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Flour prices raised, bread to follow

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With or without the addition of yeast, bread and other flour products are expected to swell up in price, following a government approved increase in the cost of flour here.{{more}}

As of Wednesday, April 9, 2008, a Cabinet sanctioned 17 per cent increase sees the cost of a 100 pound sack of baking flour moving from $68 to $79.56 at the factory, from $75 to $87.75 whole sale, and one pound will now be sold at 99 cents compared to the previous price of 85 cents retail.

The price hike will without a doubt affect the price of bread and other products, as calls to a number of bakeries across the country indicate that prices will be adjusted.

Although the individuals speaking to Searchlight Newspaper could not or would not say how much these increases will be, they indicated that they were in the process of looking at new prices.

According to Marketing Manager of East Caribbean Group of Companies (ECGC) Martin LaBorde, a price increase here in St. Vincent and the Grenadines was inevitable, given the global increase in the price of wheat.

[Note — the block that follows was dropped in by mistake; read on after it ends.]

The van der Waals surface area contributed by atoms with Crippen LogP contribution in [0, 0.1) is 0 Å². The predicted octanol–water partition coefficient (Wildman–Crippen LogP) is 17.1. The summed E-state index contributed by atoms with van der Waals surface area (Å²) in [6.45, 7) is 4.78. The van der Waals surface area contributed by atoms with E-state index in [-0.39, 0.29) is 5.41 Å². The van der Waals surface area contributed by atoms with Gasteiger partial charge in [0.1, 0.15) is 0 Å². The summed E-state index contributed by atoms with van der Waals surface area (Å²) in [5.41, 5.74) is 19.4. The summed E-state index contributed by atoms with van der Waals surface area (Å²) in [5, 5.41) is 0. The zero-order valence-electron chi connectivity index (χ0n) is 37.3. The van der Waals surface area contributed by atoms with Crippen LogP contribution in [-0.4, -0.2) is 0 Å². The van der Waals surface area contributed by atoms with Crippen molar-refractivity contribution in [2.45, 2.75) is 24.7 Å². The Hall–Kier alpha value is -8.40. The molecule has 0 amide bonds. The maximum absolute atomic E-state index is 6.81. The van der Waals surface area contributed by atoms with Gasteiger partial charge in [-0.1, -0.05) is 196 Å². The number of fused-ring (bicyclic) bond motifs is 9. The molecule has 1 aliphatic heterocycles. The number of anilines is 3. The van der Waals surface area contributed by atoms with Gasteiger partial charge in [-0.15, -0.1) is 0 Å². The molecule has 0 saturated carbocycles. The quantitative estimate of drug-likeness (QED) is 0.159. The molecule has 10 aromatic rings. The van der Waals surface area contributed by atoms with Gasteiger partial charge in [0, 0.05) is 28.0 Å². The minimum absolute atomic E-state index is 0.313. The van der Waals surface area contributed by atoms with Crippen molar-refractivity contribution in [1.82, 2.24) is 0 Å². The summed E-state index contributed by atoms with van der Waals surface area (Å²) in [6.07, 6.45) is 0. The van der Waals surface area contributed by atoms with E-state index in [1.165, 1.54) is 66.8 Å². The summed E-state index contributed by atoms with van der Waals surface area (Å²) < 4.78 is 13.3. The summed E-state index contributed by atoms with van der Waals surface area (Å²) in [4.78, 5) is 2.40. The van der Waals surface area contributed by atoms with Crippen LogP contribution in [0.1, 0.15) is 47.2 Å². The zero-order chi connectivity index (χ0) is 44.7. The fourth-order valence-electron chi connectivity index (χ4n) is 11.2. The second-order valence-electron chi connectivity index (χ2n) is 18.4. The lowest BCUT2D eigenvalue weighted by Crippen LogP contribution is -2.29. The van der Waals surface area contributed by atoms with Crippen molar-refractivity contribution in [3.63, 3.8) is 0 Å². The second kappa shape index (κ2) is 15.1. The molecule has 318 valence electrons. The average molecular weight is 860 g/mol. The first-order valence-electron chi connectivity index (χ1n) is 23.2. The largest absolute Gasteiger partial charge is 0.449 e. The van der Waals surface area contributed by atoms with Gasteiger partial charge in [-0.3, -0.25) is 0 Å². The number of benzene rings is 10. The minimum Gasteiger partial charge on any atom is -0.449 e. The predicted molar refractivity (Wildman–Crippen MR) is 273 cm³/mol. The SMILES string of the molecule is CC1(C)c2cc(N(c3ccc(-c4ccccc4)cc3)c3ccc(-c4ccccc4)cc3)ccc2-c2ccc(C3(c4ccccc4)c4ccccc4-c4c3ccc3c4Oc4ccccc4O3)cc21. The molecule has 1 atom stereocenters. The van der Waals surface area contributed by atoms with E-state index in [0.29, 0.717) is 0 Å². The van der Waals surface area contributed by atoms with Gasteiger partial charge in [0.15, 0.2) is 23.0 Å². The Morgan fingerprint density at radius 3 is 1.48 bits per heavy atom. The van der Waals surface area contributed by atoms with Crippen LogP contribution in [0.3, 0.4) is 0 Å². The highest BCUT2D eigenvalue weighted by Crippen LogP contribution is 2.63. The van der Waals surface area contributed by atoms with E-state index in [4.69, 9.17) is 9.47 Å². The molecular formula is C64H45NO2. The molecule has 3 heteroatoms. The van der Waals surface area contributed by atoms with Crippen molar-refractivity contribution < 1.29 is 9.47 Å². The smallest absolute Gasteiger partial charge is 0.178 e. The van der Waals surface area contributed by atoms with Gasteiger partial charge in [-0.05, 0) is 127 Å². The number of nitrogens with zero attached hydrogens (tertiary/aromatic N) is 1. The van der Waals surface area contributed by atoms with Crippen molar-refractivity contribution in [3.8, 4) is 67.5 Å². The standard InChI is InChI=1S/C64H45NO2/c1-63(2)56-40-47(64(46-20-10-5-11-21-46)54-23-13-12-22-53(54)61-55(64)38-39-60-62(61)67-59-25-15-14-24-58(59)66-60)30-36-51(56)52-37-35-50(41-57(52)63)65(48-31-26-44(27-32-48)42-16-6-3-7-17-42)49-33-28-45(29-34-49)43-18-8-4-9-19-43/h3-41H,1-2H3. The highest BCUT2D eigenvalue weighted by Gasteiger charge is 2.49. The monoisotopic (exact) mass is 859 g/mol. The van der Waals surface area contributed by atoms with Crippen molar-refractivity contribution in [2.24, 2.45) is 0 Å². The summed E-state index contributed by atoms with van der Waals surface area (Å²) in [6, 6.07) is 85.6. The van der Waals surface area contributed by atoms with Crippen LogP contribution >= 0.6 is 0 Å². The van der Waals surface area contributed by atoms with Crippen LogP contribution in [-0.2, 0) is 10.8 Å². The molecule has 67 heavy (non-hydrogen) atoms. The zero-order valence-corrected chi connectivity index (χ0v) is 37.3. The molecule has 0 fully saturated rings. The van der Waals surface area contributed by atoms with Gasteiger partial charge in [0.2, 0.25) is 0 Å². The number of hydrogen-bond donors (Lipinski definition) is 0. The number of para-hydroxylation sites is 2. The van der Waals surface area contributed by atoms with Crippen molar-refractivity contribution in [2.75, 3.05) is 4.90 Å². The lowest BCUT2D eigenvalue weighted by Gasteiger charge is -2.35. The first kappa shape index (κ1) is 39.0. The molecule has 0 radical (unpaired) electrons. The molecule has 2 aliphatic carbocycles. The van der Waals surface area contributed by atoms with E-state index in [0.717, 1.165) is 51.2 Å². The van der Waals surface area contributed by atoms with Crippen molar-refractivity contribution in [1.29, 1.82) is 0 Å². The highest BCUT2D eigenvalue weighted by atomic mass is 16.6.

LaBorde indicated that the cost of is wheat and other basic foods has jumped by over 200% over the years.

“Since 2000, global wheat prices have jumped by 362 per cent; in the last two years alone by as much as 148 per cent. Corn has gone up by 250 per cent and rice by 316 per cent.”

“Wheat is wheat. There are no alternatives. We have to pay the international prices if we are to keep producing flour.”

According to LaBorde, a number of key factors have individually and collectively contributed to the hike in wheat prices.

One of these factors is that demand for the product is outstripping supply; international reports show that production of wheat is below supply by seven per cent and is projected to widen by another two per cent this year.

Bad weather, due possibly to global warming, has caused a number of wheat producers, especially the third largest supplier, Australia, to produce less than half of its projected 25 million tonnes yearly.

This has caused a number of Asian countries like China, India and Taiwan to buy up a huge chunk of the North American supply.

“Dislocation of lands is also a factor,” LaBorde stressed.

“Farmers are using more lands to grow corn to produce fuel (ethanol). And when you use food for fuel, other food prices will go up.”

Back at home, LaBorde indicated that although the increase in flour prices will bring more revenue to ECGC, it is still not enough to cover the cost of wheat purchases.

He admitted that another increase is needed, but that is to be determined by Cabinet, and he does not foresee that happening any time soon.

Cabinet had approved an increase as late as last year.

As sure as consumers are that bread prices will go up, they can also be certain that almost every section of their grocery stores will be impacted. Not only wheat and flour based products, but economists expect prices of products like meats, dairy and other grains to rise.

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